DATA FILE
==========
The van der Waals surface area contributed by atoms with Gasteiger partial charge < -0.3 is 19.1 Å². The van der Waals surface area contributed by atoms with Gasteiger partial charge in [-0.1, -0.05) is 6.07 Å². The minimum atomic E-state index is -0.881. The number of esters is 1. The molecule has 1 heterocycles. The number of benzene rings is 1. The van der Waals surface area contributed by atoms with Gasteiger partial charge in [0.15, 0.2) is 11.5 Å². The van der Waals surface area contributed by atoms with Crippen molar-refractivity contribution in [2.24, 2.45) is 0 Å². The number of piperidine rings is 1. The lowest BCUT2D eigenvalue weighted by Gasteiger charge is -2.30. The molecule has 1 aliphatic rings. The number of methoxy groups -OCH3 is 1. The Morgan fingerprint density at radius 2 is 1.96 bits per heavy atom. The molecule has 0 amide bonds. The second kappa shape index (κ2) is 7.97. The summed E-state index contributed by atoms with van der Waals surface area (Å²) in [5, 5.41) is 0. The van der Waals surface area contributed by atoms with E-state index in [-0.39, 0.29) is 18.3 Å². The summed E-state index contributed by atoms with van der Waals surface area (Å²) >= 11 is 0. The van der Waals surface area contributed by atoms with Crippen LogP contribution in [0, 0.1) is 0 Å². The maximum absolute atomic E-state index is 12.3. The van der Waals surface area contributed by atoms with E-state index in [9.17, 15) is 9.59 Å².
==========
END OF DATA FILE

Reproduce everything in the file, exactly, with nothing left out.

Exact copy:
The van der Waals surface area contributed by atoms with Gasteiger partial charge < -0.3 is 19.1 Å². The van der Waals surface area contributed by atoms with Gasteiger partial charge in [-0.1, -0.05) is 6.07 Å². The minimum atomic E-state index is -0.881. The number of esters is 1. The molecule has 1 heterocycles. The number of benzene rings is 1. The van der Waals surface area contributed by atoms with Gasteiger partial charge in [0.15, 0.2) is 11.5 Å². The van der Waals surface area contributed by atoms with Crippen molar-refractivity contribution in [2.24, 2.45) is 0 Å². The number of piperidine rings is 1. The lowest BCUT2D eigenvalue weighted by Gasteiger charge is -2.30. The molecule has 1 aliphatic rings. The number of methoxy groups -OCH3 is 1. The Morgan fingerprint density at radius 2 is 1.96 bits per heavy atom. The molecule has 0 amide bonds. The second kappa shape index (κ2) is 7.97. The summed E-state index contributed by atoms with van der Waals surface area (Å²) in [5, 5.41) is 0. The van der Waals surface area contributed by atoms with E-state index in [-0.39, 0.29) is 18.3 Å². The summed E-state index contributed by atoms with van der Waals surface area (Å²) >= 11 is 0. The van der Waals surface area contributed by atoms with Crippen LogP contribution in [0, 0.1) is 0 Å². The maximum absolute atomic E-state index is 12.3. The van der Waals surface area contributed by atoms with E-state index in [9.17, 15) is 9.59 Å².